I had such an amazing sleep last night, mostly because i was so exhausted by the evening. In fact, it was really hard to get out of bed this morning even after 9 hours of sleep. And it was raining a bit – something I may have to get used to over the next couple of weeks.
Most people would say that Keflavik is a waste of time but my day today would prove them wrong. I pedalled out of town on a dirt road toward the famous Blue Lagoon, something that alone brings in visitors from around the world. The road was flat and somewhat desolate, a bit like Yukon or Alaskan tundra but it changed to lava fields that NASA used in the 60’s to prepare astronauts for what they thought they might encounter on the moon. But this is nothing like the sandy moon – it’s incredibly rough, uneven, and probably very painful to fall on. The Haleakala crater on Maui had some rocks like this but here it goes on as far as the eye can see. I also passed over the rift where the 2 continental plates meet and create all this geothermal activity.
The 18km passed really quickly and soon I was at the Blue Lagoon with steam belching from everywhere. The lagoon is actually a byproduct of geothermal energy generation but i will get to that in a sec. Basically, the lagoon is a 6 million litre hot spring in quasi-natural rock formations. It’s also bright blue with a white silicon base set amongst black lava rock and green mountains. It’s like looking into a dark haired icelanders intensely blue eyes. Tourists go apeshit over this place and for good reason. It was $50 to go in and it was worth every penny. I floated around boiling cauldrons of seawater, through tunnels, and under waterfalls for about 2 hours – for sure the longest I have ever spent in a hot spring. And it’s so huge that you can easily find caves and nooks with no other people. Highly recommended.
On my way back to Keflavik I thought I’d pedal up the road to the power plant and snap pics of this crazy looking place with all the steam. When I got to the parking lot they had a huge bay door open so I walked in and checked out one of the turbines. Then I found an unlocked door so I walked into another building with an even bigger turbine. Then a worker showed up and wagged his finger at me. I guess waltzing into dangerous industrial facilities is frowned upon in some places. Go figure.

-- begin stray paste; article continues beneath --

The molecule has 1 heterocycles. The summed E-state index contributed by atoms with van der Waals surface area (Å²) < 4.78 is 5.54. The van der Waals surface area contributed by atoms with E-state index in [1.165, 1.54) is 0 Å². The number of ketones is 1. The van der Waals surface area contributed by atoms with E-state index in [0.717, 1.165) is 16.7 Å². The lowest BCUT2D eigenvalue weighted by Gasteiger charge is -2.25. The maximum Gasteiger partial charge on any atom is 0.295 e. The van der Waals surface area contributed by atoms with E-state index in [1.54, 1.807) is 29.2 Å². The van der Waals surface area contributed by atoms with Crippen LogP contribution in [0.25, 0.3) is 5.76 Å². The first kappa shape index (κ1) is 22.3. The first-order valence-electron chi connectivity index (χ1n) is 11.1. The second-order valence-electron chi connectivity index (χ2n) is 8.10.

However, the worker saw how enthusiastic I was so he explained what were looking at. Then he showed me a spare turbine that was being shipped out for repair. Then he took me on an hour long personal tour of all 6 turbines. It’s amazing the things people will do for when you show genuine interest. They generate a total of 100 megawatts by pumping ~250 degree centigrade freshwater from as much as 2000m underground, superheating it with salt water (found closer to the surface), and running the steam through turbines. This fills 20% of Iceland domestic demand. And the plant was bought by a Canadian firm after the 2008 crash. Still, aluminum smelting done by ALCOA uses triple what Icelanders do. If Iceland could connect to other grids, they could sell power from thousands of these plants that consume no natural resources and produce no harmful byproducts. Oh yeah, the Blue Lagoon is the waste saltwater, rich in all kinds of rare blue-green algaes that have numerous health benefits. It also turns out that the bay door was opened just for an hour or so to let in some cooler air. Lucky me. It was the highlight of the day and it only cost me a few smiles.
Icelanders are unfriendly people according to many travellers. I have to disagree. They are a little standoffish, like a wary dog, so they seem gruff and impatient. But under that exterior they are very helpful and selfless. When you show respect and humility their icey facade melts quickly. I also notice a slight change in demeanor when I mention that I’m Canadian. They like Canada and see similarities in the 2 countries. I chatted with the guy at the power plant for a good 45 minutes about Icelands economy, history, women and various other topics.
I still haven’t found any Icelandic food and that might not be a bad thing since their traditional fare includes sheep eyeballs and rotten shark meat. Seriously. Last night I had Thai and tonight maybe I’ll get some Chinese or some BBQ. There aren’t many other options. Maybe Reykjavik will have more tomorrow.
What a great day. I feel like Cameron, reluctantly getting pulled out of bed by Ferris and having the time of his life.